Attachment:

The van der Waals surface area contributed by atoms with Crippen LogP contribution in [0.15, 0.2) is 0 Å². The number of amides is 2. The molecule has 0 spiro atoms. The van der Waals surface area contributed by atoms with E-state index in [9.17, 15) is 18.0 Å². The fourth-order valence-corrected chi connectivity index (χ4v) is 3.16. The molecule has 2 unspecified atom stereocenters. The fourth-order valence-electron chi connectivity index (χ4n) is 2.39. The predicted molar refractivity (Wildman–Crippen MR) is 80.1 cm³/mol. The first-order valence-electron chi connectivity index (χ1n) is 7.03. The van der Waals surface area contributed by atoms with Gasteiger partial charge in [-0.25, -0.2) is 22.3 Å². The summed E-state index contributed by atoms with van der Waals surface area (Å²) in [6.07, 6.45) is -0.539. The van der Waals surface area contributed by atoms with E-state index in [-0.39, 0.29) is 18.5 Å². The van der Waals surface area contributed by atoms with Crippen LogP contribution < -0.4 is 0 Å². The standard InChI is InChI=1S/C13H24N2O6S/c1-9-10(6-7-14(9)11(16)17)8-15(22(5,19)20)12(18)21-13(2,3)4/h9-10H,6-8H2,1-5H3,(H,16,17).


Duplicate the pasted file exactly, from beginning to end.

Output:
The van der Waals surface area contributed by atoms with Crippen LogP contribution in [0.15, 0.2) is 0 Å². The number of amides is 2. The molecule has 0 spiro atoms. The van der Waals surface area contributed by atoms with E-state index in [9.17, 15) is 18.0 Å². The fourth-order valence-corrected chi connectivity index (χ4v) is 3.16. The molecule has 2 unspecified atom stereocenters. The fourth-order valence-electron chi connectivity index (χ4n) is 2.39. The predicted molar refractivity (Wildman–Crippen MR) is 80.1 cm³/mol. The first-order valence-electron chi connectivity index (χ1n) is 7.03. The van der Waals surface area contributed by atoms with Gasteiger partial charge in [-0.25, -0.2) is 22.3 Å². The summed E-state index contributed by atoms with van der Waals surface area (Å²) in [6.07, 6.45) is -0.539. The van der Waals surface area contributed by atoms with E-state index in [-0.39, 0.29) is 18.5 Å². The van der Waals surface area contributed by atoms with Crippen LogP contribution < -0.4 is 0 Å². The standard InChI is InChI=1S/C13H24N2O6S/c1-9-10(6-7-14(9)11(16)17)8-15(22(5,19)20)12(18)21-13(2,3)4/h9-10H,6-8H2,1-5H3,(H,16,17).